It was Dr. Theodore Woodward, a professor at the University of Maryland School of Medicine, who in the 1940s instructed his interns: “When you hear hoofbeats, think of horses not zebras.” In fact, the “zebra” expression has become slang for arriving at an exotic conclusion when a more common explanation is likelier.
One might be accused of committing a “zebra” if, when hearing “herding dog” they think “Samoyed” before thinking Border Collie, Australian Shepherd, or even Puli, but they would be accurate because since 2011, the Samoyed has been eligible to participate in AKC Herding Instinct Tests.
It makes more sense when one realizes that the Samoyede were a nomadic people who kept herds of tundra caribou, or reindeer, and they used their versatile dogs to herd the stock. A Samoyed had to be able to tend and drive, and when a reindeer straggled off, fetching was called for, as well.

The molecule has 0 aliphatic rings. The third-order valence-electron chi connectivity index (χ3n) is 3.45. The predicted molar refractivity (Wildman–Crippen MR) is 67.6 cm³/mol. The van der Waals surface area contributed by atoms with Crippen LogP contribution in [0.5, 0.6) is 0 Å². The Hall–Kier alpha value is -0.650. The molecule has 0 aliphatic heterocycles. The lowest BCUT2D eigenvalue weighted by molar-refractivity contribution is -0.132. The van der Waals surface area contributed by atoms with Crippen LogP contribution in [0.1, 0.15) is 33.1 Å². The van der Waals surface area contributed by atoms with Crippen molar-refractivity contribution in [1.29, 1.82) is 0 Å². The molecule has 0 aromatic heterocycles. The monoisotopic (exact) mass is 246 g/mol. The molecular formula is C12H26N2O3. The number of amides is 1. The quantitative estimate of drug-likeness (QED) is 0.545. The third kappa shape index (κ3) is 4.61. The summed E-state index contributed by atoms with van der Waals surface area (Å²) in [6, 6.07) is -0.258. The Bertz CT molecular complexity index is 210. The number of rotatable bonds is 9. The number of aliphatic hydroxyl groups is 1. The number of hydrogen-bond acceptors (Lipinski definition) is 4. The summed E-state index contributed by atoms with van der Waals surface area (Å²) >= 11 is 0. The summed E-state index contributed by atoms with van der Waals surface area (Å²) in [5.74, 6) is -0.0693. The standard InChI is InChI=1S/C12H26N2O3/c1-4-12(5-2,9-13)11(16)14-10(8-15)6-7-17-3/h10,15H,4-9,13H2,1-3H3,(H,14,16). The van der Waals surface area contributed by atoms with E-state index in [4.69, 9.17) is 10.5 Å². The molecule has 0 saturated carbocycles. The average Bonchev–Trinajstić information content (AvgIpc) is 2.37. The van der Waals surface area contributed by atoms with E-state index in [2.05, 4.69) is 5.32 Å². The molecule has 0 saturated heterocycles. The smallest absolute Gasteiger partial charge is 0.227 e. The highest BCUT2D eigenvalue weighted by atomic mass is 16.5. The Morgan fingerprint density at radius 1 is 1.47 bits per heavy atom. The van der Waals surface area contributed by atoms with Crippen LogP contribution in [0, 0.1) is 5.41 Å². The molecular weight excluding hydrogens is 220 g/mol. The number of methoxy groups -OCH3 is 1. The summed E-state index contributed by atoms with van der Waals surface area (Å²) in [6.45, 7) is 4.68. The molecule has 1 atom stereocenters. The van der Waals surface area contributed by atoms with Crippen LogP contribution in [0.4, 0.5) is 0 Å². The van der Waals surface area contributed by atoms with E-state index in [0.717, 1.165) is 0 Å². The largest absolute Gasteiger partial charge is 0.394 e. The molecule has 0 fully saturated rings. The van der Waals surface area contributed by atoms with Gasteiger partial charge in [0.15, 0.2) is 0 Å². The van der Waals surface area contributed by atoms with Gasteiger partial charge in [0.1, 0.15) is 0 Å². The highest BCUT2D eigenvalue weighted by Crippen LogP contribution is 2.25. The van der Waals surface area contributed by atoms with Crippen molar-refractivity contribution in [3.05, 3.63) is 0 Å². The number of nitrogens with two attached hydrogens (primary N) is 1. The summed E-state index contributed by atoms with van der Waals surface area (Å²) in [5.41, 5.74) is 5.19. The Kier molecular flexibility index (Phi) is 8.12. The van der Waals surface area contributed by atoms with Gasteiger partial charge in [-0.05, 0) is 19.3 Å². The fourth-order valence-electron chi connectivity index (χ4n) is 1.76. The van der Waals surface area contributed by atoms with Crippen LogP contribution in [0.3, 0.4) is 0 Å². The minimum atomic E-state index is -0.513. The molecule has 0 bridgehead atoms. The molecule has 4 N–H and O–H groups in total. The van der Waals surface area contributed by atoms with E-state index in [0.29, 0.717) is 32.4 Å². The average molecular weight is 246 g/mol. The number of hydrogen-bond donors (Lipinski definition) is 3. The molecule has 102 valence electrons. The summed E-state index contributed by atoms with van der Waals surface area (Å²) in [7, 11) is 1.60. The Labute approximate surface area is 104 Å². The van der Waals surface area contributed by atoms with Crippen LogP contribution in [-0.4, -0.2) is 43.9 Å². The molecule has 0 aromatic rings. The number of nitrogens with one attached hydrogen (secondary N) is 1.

Today’s Samoyed is more of a “weekend herder,” but make no mistake, the dogs can do the job. The first Samoyed to win an AKC Herding Title did it in 1992 (UCDX MyTy’s Glinda Bruja Del Sur,UD,PT,CGC,ASCA CDX,SCD,HIC,TT,TDI,WS). Since then, a Samoyed has gone High in Trial at an AKC Herding event (CH Shada’s Dancer of Tarahill, CDX, HS in 1994), earned an AKC Trial Level Herding Title (CH Omega’s Acrtic Outlaw, HS, HTD-1s, STD-s, HIC, CGC, TDI in 1994), and won an AHBA Herding Championship (HTCH, U-CD WHITE WOLF WILD & FREE, CD, HI, OTD-s,d, WSX, TDI, TT in 2000).
All that said, the Samoyed Club of America concedes that finding a Sammie that exhibits more than a passing interest in herding is a bit “serendipitous at best,” and that today’s Sammies work because “they want to please their owners, or because they still retain some of the primitive pack hunting urge.” We weren’t able to find how many Samoyeds hold a herding title as of 2018, but the accomplishments of the aforementioned dogs prove it can be done, and is!
Photo of “Ulla” shared by Brandy Burke